Value pricing is a topic that continues to come up with accounting firms, especially as they navigate new service offerings that include more consulting components, and some believe the movement to abandon the billable hour may have reached a tipping point. IFAC’s SMP Advisory Group met earlier this year to discuss the topic further with Ron Baker, a leading industry expert on this increasingly popular pricing model.
Ron Baker has worked with IFAC in the past, and published a 3 part series of articles back in 2014 on how to implement value pricing in your firm. In that series, Ron explains the rationale and underlying theories that support the switch from hourly to value pricing, he discusses the early challenges and practical steps to take when beginning to transition your accounting practice to a pricing model based on value, and he outlines the 8 steps an accounting practice or firm should take to implement value pricing. Part 3 of the series includes exhibits with practical checklists and forms that can be used by firms when moving to this pricing model.
IFAC’s SMPAG recently heard an update from Ron on what is currently happening in this space and to discuss whether value pricing is being considered or adopted in the members’ respective regions. The discussion turned to the potential benefits and barriers of moving to this pricing model.
What Is Value Pricing?
Even back in 2009, Ron had noted that value pricing has proven to be most successful when products or services are sold based on emotions (fashion), in niche markets, in shortages, for indispensable add-ons, and for customized or bespoke solutions.
Ron was asked in a Future Firm Accounting Podcast what his definition of value pricing is, and he noted that it is charging a price commensurate with the value you are creating for your customer.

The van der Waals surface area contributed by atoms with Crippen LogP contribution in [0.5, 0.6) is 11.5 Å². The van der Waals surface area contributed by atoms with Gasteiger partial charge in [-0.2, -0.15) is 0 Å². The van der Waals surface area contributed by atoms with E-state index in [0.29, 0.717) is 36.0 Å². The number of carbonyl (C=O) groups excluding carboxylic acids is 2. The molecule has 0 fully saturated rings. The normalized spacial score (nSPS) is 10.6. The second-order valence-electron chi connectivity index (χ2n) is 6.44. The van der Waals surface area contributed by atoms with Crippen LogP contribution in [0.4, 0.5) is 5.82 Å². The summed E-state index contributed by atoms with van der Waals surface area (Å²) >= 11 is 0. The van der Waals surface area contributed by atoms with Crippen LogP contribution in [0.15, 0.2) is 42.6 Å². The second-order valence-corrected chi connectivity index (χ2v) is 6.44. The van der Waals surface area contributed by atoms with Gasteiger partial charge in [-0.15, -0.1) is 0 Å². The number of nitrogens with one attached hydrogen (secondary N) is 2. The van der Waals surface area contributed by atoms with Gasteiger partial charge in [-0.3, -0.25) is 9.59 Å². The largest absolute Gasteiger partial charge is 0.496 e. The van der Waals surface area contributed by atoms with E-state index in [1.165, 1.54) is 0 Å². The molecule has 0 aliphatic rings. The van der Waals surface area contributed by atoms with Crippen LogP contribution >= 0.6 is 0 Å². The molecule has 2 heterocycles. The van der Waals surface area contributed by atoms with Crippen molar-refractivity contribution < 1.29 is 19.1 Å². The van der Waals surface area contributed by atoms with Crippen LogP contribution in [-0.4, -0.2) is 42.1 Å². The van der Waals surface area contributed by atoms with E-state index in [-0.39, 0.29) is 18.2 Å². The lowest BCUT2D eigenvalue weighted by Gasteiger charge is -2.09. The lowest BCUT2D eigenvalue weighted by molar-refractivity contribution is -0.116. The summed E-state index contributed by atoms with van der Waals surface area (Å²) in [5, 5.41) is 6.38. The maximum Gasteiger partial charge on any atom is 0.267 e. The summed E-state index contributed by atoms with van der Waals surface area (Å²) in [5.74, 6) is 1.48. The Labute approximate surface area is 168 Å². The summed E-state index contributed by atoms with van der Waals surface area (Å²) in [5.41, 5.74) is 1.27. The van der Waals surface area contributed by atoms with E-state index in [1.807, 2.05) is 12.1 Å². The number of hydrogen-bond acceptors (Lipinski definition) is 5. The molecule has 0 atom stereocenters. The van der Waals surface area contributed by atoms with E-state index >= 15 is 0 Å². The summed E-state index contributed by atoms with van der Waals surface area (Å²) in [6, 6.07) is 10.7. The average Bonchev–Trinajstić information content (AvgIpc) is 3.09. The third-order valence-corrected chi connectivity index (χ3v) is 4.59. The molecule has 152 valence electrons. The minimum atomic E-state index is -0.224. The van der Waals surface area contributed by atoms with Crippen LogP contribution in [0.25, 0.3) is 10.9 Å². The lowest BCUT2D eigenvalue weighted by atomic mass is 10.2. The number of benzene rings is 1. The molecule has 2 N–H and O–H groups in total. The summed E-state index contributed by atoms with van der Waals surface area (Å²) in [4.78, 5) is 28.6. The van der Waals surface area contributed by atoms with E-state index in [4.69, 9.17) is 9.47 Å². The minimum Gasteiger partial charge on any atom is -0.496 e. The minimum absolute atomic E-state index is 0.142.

According to IFAC’s Guide to Practice Management for Small-and Medium-Sized Practices, a value pricing model is put in place before the engagement commences; it establishes a selling price on the perceived value to the client, rather than the actual cost of the service, the market price, or competitor price; and it recognizes the client as the ultimate arbiter of value. It should be noted that this is different than fixed pricing, whereby a fixed price is typically calculated based on a set number of hours rather than on the outcome of the engagement.
As a 2018 IFAC article notes, “Generally speaking, clients only care about the solution to their problem, not about how many hours professionals have spent fulfilling the engagement.” They stress that the main support for a proposal should be the value for the client, not the price. The article also notes that pricing policy should be part of any firm’s strategy. The firm’s perceived attributes in the market will determine the prices clients are willing to pay. There are many influencing elements that will vary, but there is one constant for success: set a fee level that reflects value for the client in their unique needs and circumstances.